x Abu Dhabi, UAEMonday 22 January 2018

Special needs students brighten building site with Dubai’s skyline

About 60 students from the Dubai Centre for Special Needs worked on the painting - a colourful mural depicting Dubai silhouettes.

Special needs girls Maha, left, and Farheen, stand beside painted barriers they help to create at the AMBB site in Dubai. Jaime Puebla / The National
Special needs girls Maha, left, and Farheen, stand beside painted barriers they help to create at the AMBB site in Dubai. Jaime Puebla / The National

DUBAI// Students with special needs have painted a mural to decorate a building site, brightening the neighbourhood and raising money for their school.

About 60 pupils from the Dubai Centre for Special Needs worked on the painting, located off Sheikh Zayed Road by Jones the Grocer.

“It’s been so good for the kids to do this,” said Kirsty Pearson, a teacher at the school. “Art is such a good way to express themselves.”

“I love to paint,” said Maha, 18, from Dubai, who worked on the mural.

The project was sponsored by AMBB, the construction company operating on the site.

The location will eventually house a retail and food outlet, so AMBB suggested a mural that focused on Dubai and food.

“Why not the skyline of Dubai, and let’s put some food inside,” said the art teacher, Toma Gabor.

The result was a colourful mural depicting Dubai silhouettes – famous buildings, the Palm Jumeirah, race horses – each filled with free-form paintings of foods including ice cream, eggplants, cheese and burgers.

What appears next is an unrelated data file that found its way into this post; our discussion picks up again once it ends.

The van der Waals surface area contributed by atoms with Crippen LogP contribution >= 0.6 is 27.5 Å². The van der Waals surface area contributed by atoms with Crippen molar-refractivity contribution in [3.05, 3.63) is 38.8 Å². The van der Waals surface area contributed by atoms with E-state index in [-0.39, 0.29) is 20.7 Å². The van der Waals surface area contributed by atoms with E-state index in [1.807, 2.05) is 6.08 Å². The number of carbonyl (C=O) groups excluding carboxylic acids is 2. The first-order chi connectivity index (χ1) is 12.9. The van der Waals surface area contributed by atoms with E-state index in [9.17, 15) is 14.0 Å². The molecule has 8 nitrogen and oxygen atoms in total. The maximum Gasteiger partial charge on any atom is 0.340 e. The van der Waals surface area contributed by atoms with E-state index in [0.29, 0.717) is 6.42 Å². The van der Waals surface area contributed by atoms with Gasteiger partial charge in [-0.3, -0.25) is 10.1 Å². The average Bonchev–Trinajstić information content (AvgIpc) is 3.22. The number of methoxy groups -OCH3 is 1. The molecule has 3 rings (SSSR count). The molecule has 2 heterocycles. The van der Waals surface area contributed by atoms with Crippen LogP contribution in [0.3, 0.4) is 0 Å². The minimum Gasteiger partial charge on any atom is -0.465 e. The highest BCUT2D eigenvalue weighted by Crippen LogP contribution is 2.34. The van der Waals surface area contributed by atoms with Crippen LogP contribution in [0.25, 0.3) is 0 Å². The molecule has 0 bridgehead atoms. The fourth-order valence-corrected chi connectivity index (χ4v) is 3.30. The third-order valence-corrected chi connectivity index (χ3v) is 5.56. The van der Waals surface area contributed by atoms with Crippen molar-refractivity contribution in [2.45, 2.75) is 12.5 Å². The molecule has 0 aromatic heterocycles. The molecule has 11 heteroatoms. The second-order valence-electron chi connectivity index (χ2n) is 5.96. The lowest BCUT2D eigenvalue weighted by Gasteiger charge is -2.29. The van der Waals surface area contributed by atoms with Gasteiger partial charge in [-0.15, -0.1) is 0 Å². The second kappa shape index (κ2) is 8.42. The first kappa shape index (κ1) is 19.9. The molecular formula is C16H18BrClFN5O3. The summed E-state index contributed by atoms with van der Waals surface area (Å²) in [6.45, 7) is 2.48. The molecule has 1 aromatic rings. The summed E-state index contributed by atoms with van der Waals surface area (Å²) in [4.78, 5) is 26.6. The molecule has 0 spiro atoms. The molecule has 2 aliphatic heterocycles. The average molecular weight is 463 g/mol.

“They chose out of a magazine the food that they loved the most,” Ms Pearson said.

Maha, who has Down Syndrome, painted cupcakes. Farheen, 16, an Indian student with a hearing impairment, painted a banana. The two friends posed proudly in front of the mural yesterday.

Wilting in the heat, Farheen jokingly fanned herself with Maha’s ponytail. Later, the girls picked out identical pieces of cake to eat together.

“They are really model students,” Ms Pearson said.

Students between the ages of nine and 20, with a variety of disabilities, worked on the mural, Mr Gabor said. “From low functioning to high functioning, everyone,” he said. “The low functioning were doing the big areas, big strokes, and the high functioning were doing the details.”

The project taught the students about teamwork, how to mix paint colours and how to make art on a large scale, he said.

The mural is made up of about 30 boards, each about two metres high and one metre wide. The students painted the boards at school and they were assembled at the site.

“It’s just a really good reflection of all the work the students can produce at our school,” Ms Pearson said.

In exchange for the students’ work, AMBB made a donation to the school.

“We think other construction companies might want to do this,” said Andrew Wick, AMBB managing partner.

vnereim@thenational.ae